Forgotten NBA Players: Where Are They Now?

By Michael Rush
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Photo Courtesy: tookapic/Pixabay

Some basketball players have their jersey in every sporting good store on the planet, while others aren't so lucky. They may have one shining moment. but it's not enough to go down in history.

These players had short-lived fame in the NBA and then went on to do different things. Some stayed with the sport working as a coach, and some went on to completely different areas of life. These players were once shining stars, however, and they deserve credit for what they gave to the sport.

Mike Bibby

Arizona native Mike Bibby started out his NBA career with the Vancouver Grizzlies before going on to play for the Sacramento Kings. He was a major factor in the Kings becoming Western Conference contenders.

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Photo Courtesy: Keith Allison/Wikipedia

Since his time in the NBA, Bibby became the head coach for Shadow Mountain High School. Under his guidance, the school’s team won the state title four times. He’s put in some serious effort at the gym in the weight-lifting department as well and now captains a team in the Big3 3-on-3 basketball league called the Ghost Ballers.

Ben Wallace

Playing for the Detroit Pistons, Ben Wallace became a top-notch defensive player. His smaller size made no difference in his ability to defend the hoop. He won the Defensive Player of the Year award four times and was also instrumental in the Pistons beating the Lakers during the NBA finals in the 2003-2004 season.

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Photo Courtesy: Jauerback/Wikipedia

When he retired from basketball, he admitted to suffering from depression. He was arrested twice (once for a DWI and once for leaving the scene of an accident) but has turned around his life and is now the part-owner and president of the Piston's G-League team.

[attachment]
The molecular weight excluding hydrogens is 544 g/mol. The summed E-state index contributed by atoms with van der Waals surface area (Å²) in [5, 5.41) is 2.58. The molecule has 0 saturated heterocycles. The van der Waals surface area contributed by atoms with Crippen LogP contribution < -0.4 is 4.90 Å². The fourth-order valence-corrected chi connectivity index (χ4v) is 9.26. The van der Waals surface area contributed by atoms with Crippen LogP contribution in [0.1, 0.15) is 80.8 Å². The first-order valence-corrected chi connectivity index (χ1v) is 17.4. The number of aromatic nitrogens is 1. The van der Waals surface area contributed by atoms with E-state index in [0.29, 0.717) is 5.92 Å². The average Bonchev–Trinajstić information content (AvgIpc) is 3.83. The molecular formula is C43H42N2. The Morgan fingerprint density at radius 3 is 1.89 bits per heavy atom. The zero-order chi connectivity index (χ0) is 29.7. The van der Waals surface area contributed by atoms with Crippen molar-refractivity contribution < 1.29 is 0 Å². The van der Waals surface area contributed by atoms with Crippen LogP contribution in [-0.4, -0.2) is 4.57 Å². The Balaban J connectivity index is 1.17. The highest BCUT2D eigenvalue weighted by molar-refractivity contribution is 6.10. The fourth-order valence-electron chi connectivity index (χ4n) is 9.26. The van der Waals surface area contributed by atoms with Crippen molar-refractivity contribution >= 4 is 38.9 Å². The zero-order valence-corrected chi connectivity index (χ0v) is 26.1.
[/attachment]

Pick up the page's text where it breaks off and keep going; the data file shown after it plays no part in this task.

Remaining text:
Mehmet Okur

At 6 foot 11 inches, Mehmet Okur preferred to spread the floor, and it was good when he did, because he had a 37.5 percent average shot from outside the three-point-line.

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Photo Courtesy: Doug Pensinger/Getty Images

Since his time as a player, Okur has worked as an ambassador for the Utah Jazz for two seasons. He was then hired as an assistant coach for the Phoenix Suns but was fired after his first season. He now has stopped his basketball life completely and lives with his family in San Diego.

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Hedo Turkoglu

Hedo Turkoglu, the NBA's first Turkish basketball player, became one of the league's best bench players when he played for the Sacramento Kings. He then went to Orlando and had career highs in points per game (17.5), rebounds per game (6.4) and assists per game (5.5).

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Photo Courtesy: Keith Allison/Wikipedia

He has now returned to work in his home country for Turkish President Recep Tayyip Erdoğan (since 2016). He’s also been in a dispute with Enes Kanter, a current NBA player, because Kanter supports a political leader who is in competition with Erdoğan.

Isaiah Rider Jr.

Isaiah Rider Jr. won the 1994 Dunk Contest, and his natural talent made it seem like he would go far in the NBA. As great of a player as he was, however, his substance abuse led him to a seven-month jail sentence. He’s now a coach for Phoenix Hillcrest Prep.

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The founder of the school’s basketball program, Nick Weaver, stated, "Isaiah is going to bring a wealth of knowledge to the program and be a great mentor to all of the kids. He will add a new dimension to the program being he was a long-time NBA player that had a ton of success."

Shawn Kemp

One of the best players of the 90s, Shawn Kemp was similar to Zion Williamson in athletic ability and physicality. He didn't get his name publicized like Charles Barkley or Karl Malone, but he was still one of the most talented players in the game.

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Photo Courtesy: Rocky Widner/Getty Images

However, off the court, Kemp was arrested many times for drug possession. After trying to play in Italy, he retired from the game and now owns a nightclub and lounge in the Seattle area. His son, Shawn Kemp Jr., played at the University of Washington.

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Metta World Peace (Ron Artest)

Metta World Peace (formerly known as Ron Artest) was a great athlete. He went from being a stellar scorer to a great defensive player, and ignoring the 'Malice at the Palace' incident, he had a great career.